Occlusion has been the source of intense debates in our profession for the past several decades. Much of the confusion about occlusion could be resolved if we redefined it. Occlusion is usually defined as how the teeth fit together at the first molars, as outlined by Angle.1

digital rendering of a teeth and skull in profile

The shortcoming of defining occlusion solely by tooth position is that the mandible is comprised not only of the teeth on the front end, but also the condyles and disks on the back end. Defining occlusion at the tooth level inherently limits the ability to evaluate the articulation of the entire masticatory system.

digital rendering of a teeth with circled areas of jaw and teeth

The anatomic reality is that instead of having one point of articulation (the teeth), there are three points of articulation that must be evaluated to offer our patients appropriate treatment options and a reasonable prognosis. By redefining occlusion as how the lower jaw fits to the upper jaw, an occlusal analysis consists of evaluating how the mandibular teeth fit to the maxillary teeth, how the right condyle disk assembly fits against the right glenoid fossa and how the left condyle disk assembly fits against the left glenoid fossa.

xray of jaw area

When evaluating the occlusion both at the back end of the system, as well as the front of the system, it becomes evident that many of the tooth-based malocclusions that have confused our profession can be explained by changes at the temporomandibular joint level.2

Normal TMJs are comprised of the soft tissue component (the disk) covering the hard tissue (condyle).3 When joints undergo structural alteration, the initial tissue deformation typically occurs at the soft tissue level resulting in a loss of ligament attachment between the disk and the condyle. This can occur at the posterior ligament attachment, the lateral ligament attachment, the medial ligament attachment or a combination of the ligament attachments.4

profile of girl and an xray of jaw area

Schellhas5 discussed internal derangements either retarding or arresting condylar growth ultimately resulting in either mandibular deficiency or asymmetry.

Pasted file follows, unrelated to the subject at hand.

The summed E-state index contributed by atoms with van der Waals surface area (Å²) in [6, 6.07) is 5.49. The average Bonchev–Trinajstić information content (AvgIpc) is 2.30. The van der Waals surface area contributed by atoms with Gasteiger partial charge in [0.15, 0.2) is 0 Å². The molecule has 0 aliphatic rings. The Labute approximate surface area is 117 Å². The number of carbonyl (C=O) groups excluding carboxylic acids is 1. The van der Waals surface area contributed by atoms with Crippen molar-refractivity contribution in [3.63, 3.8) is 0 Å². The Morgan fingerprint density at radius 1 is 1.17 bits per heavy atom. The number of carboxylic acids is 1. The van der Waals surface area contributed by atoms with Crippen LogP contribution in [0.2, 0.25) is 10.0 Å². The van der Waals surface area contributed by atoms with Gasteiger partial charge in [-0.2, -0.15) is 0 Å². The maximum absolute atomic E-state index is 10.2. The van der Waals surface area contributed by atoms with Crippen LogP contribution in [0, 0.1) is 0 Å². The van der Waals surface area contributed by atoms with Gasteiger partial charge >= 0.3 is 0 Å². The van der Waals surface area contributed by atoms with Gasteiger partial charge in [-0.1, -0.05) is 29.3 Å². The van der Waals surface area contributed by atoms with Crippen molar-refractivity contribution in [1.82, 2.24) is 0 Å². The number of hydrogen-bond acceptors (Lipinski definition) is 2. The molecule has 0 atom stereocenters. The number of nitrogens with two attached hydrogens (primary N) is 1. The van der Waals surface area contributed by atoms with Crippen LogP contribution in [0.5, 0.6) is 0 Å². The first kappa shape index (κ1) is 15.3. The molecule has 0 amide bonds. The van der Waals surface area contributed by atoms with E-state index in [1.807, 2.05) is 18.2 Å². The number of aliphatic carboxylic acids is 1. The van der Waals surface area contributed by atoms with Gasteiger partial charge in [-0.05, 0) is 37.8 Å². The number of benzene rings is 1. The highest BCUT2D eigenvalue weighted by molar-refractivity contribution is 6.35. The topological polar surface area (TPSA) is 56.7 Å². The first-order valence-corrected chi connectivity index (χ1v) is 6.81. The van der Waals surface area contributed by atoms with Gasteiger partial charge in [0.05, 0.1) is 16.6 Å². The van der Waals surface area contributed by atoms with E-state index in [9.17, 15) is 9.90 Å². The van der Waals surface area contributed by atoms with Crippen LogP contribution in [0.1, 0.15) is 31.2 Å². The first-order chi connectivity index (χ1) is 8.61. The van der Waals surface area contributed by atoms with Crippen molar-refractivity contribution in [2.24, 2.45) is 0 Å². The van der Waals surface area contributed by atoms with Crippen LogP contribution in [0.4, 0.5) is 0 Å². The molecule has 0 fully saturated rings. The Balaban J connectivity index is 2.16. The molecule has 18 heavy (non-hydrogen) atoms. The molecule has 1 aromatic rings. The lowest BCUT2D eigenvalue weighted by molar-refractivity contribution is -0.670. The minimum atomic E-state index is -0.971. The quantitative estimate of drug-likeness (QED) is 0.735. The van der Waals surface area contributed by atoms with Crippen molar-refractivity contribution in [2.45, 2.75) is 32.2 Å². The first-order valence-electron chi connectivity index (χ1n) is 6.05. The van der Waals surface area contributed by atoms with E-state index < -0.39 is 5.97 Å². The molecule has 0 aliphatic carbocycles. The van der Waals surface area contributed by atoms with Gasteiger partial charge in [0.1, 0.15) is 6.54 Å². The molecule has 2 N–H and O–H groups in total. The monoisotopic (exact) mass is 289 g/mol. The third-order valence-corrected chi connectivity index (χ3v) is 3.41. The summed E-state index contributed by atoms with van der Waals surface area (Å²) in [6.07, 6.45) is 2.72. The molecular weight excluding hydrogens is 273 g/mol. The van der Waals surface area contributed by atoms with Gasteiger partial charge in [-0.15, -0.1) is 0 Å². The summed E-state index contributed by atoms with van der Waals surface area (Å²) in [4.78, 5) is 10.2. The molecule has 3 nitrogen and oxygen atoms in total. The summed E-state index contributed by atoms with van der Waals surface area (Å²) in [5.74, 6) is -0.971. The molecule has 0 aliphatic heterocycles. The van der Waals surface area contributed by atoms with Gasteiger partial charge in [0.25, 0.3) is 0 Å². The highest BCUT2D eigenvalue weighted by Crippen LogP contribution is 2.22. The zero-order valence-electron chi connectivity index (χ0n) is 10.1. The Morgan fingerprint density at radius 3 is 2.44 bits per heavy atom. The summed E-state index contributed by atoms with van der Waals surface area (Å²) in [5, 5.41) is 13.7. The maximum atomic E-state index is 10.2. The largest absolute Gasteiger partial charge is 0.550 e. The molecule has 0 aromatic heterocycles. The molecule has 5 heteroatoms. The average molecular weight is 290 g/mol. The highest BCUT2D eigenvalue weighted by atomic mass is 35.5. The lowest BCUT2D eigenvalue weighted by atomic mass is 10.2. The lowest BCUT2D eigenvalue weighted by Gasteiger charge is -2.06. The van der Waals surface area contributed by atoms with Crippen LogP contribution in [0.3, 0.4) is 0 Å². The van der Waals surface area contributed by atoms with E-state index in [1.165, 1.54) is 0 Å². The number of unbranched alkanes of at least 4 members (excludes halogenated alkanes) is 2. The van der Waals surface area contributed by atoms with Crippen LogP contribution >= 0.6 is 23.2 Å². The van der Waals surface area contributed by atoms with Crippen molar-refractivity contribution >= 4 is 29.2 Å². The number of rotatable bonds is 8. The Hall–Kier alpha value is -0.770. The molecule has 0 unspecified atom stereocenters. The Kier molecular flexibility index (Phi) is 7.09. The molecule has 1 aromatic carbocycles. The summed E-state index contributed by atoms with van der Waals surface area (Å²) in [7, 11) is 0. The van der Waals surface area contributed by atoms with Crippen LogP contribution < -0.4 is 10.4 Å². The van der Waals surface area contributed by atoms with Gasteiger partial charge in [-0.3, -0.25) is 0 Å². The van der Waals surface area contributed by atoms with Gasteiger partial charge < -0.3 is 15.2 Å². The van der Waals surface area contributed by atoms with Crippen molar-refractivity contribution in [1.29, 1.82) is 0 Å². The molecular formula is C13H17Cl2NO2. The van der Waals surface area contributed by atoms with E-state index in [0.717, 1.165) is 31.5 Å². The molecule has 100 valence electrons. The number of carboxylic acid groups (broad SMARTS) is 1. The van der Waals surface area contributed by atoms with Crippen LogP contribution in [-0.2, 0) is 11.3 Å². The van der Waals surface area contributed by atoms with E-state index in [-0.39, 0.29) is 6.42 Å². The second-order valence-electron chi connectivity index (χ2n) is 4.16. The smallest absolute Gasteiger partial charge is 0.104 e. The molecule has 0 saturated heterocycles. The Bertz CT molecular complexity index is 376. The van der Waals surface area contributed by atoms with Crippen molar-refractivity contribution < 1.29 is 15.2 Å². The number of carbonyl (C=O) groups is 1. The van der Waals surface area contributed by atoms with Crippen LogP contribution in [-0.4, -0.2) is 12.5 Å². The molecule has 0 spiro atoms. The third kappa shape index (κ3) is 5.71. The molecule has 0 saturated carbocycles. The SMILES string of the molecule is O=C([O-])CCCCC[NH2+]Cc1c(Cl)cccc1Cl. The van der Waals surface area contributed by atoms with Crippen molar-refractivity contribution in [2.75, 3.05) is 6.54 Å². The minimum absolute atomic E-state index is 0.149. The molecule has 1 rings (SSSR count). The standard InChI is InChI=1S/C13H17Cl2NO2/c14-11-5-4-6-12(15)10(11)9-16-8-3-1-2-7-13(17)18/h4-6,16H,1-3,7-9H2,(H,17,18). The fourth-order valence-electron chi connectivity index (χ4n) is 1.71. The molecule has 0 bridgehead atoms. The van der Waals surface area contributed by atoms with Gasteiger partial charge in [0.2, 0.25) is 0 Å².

Flores-Mir6 wrote that TMJ disk abnormality was associated with reduced forward growth of both the mandibular and maxillary bodies, as well as reduced downward growth of the mandibular ramus.

Tallents7 outlined the relation to displaced disks in growing children and suggests that they are at risk to have at least altered mandibular growth with possible development of a retrognathic facial appearance and increased lower facial height.

The two common factors in these articles is that many of the tooth-based malocclusions we see in clinical practice occur as a result of structural changes in the TMJ, which occur far earlier in life than previously assumed.

Given the early onset of structural changes in the TMJs8 and the impact on not only the dentition but also the skeletal bases and the airway our charge in dentistry is to recognize the structural changes in TMJs as early as possible. Since many growing patients will not report pain9, the key to diagnosis becomes recognizing the occlusal changes that occur in young patients with structurally altered TMJs.

The key factor in recognizing the occlusal changes is evaluating the occlusion in a fully seated condylar position. This will allow for an accurate assessment of the anterior tooth relationship and an insight into possible structural alterations of the TMJ in asymptomatic growing patients.

If the anterior teeth are uncoupled in a fully seated condylar position greater than the thickness of the disk (2-3mm), structural changes in the TMJ should be a part of the differential diagnosis during the treatment planning process.

Jim McKee, D.D.S., is a member of Spear Resident Faculty.

References

1. Angle EH. Classification of Malocclusion. Dental Cosmos;1899:41:248-264.

2. Schellhas KP, Piper MA, Omlie MR. Facial skeleton remodeling due to temporomandibular joint degeneration: An imaging study of 100 patients. Am J Roentgenol 1990;11(3):541-551.

3. Alomar X, Medrano J, Cabratosa J, Clavero JA, Lorente M, Serra I, Monill JM, Salvador A. Anatomy of the temporomandibular joint. Sems Ultrasound CT and MRI 2007;28:170-183.

4. Choukas N, Sicher H. The structure of the temporomandibular joint. Oral Surgery, Oral Med Oral Pathol. 1960;13(10):1205-1213.

5. Schellhas KP, Pollei SR, Wilkes CH. Pediatric internal derangements of the temporomandibular joint: effect on facial development. Am J Orthod Dentofac Orthop 1993;104(1):51–9.

6. Longitudinal study of temporomandibular joint disk status and craniofacial growth. Flores-Mir C, Nebbe B, Heo G, Major PW. Am J Orthod Dentofac Orthop. 2006;130(3):324–30.

7. Tallents RH, Stein S, Macher DJ, Katzberg RW, Murphy W. Predisposing and Precipitating Factors in Temporomandibular Disorders. Semin Orthod. 2012;18(1):10-29.

8. Kircos LT, Ortendahl DA, Mark AS, Arakawa M. Magnetic resonance imaging of the TMJ disk in asymptomatic volunteers. J Oral Maxillofac Surg. 1987;45:852-4.

9. Karibe H, Goddard G, Kawakami T, et al. Comparison of subjective symptoms of temporomandibular disorders in young patients by age and gender. J Craniomandib Pract. 2012;30(2):114-120.